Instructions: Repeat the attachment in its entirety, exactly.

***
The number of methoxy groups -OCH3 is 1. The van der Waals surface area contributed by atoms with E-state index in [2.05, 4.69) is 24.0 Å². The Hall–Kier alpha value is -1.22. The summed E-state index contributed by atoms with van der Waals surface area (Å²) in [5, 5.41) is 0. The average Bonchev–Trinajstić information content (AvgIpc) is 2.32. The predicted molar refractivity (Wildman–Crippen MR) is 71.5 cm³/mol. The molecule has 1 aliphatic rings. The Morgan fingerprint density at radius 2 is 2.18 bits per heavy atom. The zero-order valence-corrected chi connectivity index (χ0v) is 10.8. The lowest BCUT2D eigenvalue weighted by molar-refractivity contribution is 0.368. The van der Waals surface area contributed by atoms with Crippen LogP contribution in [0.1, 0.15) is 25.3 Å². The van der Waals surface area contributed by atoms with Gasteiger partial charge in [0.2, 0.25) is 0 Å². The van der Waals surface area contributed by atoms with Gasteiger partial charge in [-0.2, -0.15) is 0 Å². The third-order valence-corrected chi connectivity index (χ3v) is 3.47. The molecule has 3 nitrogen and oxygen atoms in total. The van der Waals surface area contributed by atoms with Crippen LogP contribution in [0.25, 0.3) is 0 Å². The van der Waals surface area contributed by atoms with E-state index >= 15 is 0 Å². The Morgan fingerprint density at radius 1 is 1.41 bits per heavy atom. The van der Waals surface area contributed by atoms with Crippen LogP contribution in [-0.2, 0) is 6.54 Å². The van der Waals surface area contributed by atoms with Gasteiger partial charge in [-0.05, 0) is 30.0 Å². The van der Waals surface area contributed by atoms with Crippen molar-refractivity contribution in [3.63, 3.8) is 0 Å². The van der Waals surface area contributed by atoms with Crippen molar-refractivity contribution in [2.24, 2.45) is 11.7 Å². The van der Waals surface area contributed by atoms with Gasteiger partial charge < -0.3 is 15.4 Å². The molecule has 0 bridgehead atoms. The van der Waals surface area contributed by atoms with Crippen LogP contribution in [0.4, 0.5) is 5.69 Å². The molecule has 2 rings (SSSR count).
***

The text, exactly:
The number of methoxy groups -OCH3 is 1. The van der Waals surface area contributed by atoms with E-state index in [2.05, 4.69) is 24.0 Å². The Hall–Kier alpha value is -1.22. The summed E-state index contributed by atoms with van der Waals surface area (Å²) in [5, 5.41) is 0. The average Bonchev–Trinajstić information content (AvgIpc) is 2.32. The predicted molar refractivity (Wildman–Crippen MR) is 71.5 cm³/mol. The molecule has 1 aliphatic rings. The Morgan fingerprint density at radius 2 is 2.18 bits per heavy atom. The zero-order valence-corrected chi connectivity index (χ0v) is 10.8. The lowest BCUT2D eigenvalue weighted by molar-refractivity contribution is 0.368. The van der Waals surface area contributed by atoms with Crippen LogP contribution in [0.1, 0.15) is 25.3 Å². The van der Waals surface area contributed by atoms with Gasteiger partial charge in [0.2, 0.25) is 0 Å². The van der Waals surface area contributed by atoms with Gasteiger partial charge in [-0.2, -0.15) is 0 Å². The third-order valence-corrected chi connectivity index (χ3v) is 3.47. The molecule has 3 nitrogen and oxygen atoms in total. The van der Waals surface area contributed by atoms with Crippen LogP contribution in [0.25, 0.3) is 0 Å². The van der Waals surface area contributed by atoms with E-state index >= 15 is 0 Å². The Morgan fingerprint density at radius 1 is 1.41 bits per heavy atom. The van der Waals surface area contributed by atoms with Crippen LogP contribution in [-0.2, 0) is 6.54 Å². The van der Waals surface area contributed by atoms with Gasteiger partial charge in [-0.05, 0) is 30.0 Å². The van der Waals surface area contributed by atoms with Crippen molar-refractivity contribution in [3.63, 3.8) is 0 Å². The van der Waals surface area contributed by atoms with Crippen molar-refractivity contribution in [2.24, 2.45) is 11.7 Å². The van der Waals surface area contributed by atoms with Gasteiger partial charge < -0.3 is 15.4 Å². The molecule has 0 bridgehead atoms. The van der Waals surface area contributed by atoms with Crippen LogP contribution in [0.4, 0.5) is 5.69 Å². The molecule has 2 rings (SSSR count).